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Social Media Traps and How to Avoid Them

Quick Tips for Going From a One Post Wonder to a Social Media Hotspot

by Kaynen Harris, Digital Media Strategist

No matter the generation you may have grown up with, social media has legitimized itself as a necessary function for most businesses. However, many brands jumping into social media approach these platforms in the wrong manner, often biting off more than they can chew.

Before telling you the steps to creating a successful social connection, let’s dive right in to what an ineffective or minimal social presence looks like.

Common social media traps that most companies fall into:

  • Losing the brand’s personality/voice
  • Using too many media platforms
  • Cluttering platforms with a high quantity of posts rather than quality
  • Recycling content
  • Misusing platforms from how they’re preferred

You’re probably saying to yourself, “Well, we don’t do those things, so we’re all good, right?” Yet reading about these traps and seeing them in the wild may be eye-opening. Let’s take a look at some examples of these errors that often go unnoticed. There’s no better industry to observe than the food industry, which can use this form of media in a large variety of ways.

Take a look at this example from Einstein Bros Bagels:

Facebook: 757K followers, 50-150 reactions per post
Instagram: 7K followers, 100-300 reactions per post
Twitter: 8K followers, 0-5 reactions per post

Look familiar? Not to worry, we can help your brand bring new life to your followers and extend your potential reach, as well as strengthen your brand’s voice and values for both your followers and employees.

To take the first steps toward social success follow these four guidelines:

1. Keep your voice and personality consistent

The first thing to determine what it is you are trying to do/say with each post. You never want to post solely to post. Similarly, this message should share the same personality you have already developed. Straying from your already established voice will likely cause confusion or conflict and could potentially push consumers away. If you’re quirky then be quirky; if you’re factual, push facts, but play to your strengths.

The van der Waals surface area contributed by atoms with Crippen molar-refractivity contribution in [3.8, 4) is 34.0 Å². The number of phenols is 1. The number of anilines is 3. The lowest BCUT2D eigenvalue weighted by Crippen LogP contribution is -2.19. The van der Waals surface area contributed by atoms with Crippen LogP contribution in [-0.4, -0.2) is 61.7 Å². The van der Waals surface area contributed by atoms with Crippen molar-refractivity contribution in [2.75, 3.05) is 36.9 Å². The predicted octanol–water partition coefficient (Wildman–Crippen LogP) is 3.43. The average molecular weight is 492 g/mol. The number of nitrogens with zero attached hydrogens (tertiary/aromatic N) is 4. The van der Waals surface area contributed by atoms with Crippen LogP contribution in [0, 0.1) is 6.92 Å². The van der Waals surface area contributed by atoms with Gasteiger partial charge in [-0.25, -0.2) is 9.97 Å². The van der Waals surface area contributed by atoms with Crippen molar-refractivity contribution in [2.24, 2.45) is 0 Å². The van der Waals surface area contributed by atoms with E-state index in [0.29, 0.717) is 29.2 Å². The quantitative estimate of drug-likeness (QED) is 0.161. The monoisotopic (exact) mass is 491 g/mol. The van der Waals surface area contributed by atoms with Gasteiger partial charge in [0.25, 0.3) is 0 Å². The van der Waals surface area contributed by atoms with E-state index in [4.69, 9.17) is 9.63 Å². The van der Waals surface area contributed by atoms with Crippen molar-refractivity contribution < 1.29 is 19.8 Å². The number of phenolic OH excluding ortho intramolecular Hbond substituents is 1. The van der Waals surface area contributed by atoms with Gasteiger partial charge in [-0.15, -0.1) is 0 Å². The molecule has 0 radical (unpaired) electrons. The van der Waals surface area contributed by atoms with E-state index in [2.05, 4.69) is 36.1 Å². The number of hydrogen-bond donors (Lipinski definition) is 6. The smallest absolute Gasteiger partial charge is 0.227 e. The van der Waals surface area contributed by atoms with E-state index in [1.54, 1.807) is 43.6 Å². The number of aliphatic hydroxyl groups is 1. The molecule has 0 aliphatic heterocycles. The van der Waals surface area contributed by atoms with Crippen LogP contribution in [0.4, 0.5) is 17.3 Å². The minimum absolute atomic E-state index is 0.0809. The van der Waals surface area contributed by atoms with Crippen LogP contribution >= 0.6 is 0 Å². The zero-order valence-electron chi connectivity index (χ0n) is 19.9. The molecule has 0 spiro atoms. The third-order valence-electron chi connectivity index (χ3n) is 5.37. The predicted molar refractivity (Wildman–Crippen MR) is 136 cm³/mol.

2. Have a solid objective and measure outcomes

You should have a goal behind each post as you would with any traditional media campaign. If awareness is key then obtaining likes, reposts, shares etc., is a great avenue to pursue. Yet, if you are looking for in-store response, promoting giveaways or discounts may be a better approach. Either way, establishing the objective and using a measurable outcome is the only way to see if your goals are making progress. This will also help determine the right ad approach and keep you from wasting sponsored dollars.

3. Use the right platforms, not EVERY platform

First of all, we cannot stress this enough: EVERY COMPANY DOES NOT NEED TO USE EVERY PLATFORM OF SOCIAL MEDIA. We also always recommend doing one thing well before adding on. The more channels you are using, the greater chance you have of creating clutter as opposed to valuable content.

Secondly, it’s important you ask yourself: Does your brand’s voice align with the platform? While a statistical or software company likely won’t have a high draw on a more artistic channel like Instagram, Einstein Bros Bagels doesn’t seem to have a real need for Twitter. There is almost no reaction and it’s all recycled content, so why waste time creating repetitive clutter? Do one thing well rather than doing too many mediocre things at once.

4. Post content that plays to the channel’s strengths

If you aren’t reaching users in a way they enjoy using the platform, you are more likely to be skimmed over or ignored. Instagram is not for wordy blog posts. Facebook typically must be paired with a form of content. Twitter is quick news, short info, or fan appreciation. LinkedIn is more business-professional in its approach and should be treated that way as well.

The most common error (as seen above) is recycling the same content with the same or similar copy across all channels. Users will interact with your posts more if they aren’t seeing the same content on each channel. You need something that plays to the platform being used while maintaining your voice.

Check out the great examples of Taco Bell below:

Facebook: 10M followers, 1-15K reactions per post
Instagram: 1M followers, 10-20K reactions per post
Twitter: 1.8M followers, 500-2K reactions per post

These are just the first steps to becoming an effective social media guru, no longer posting aimlessly, but with intent on the correct channel with purpose.  The proceeding steps begin a new interactive journey that your followers are sure to love. What once seemed as a generational fad is now a fun, yet strategical, marketing plan.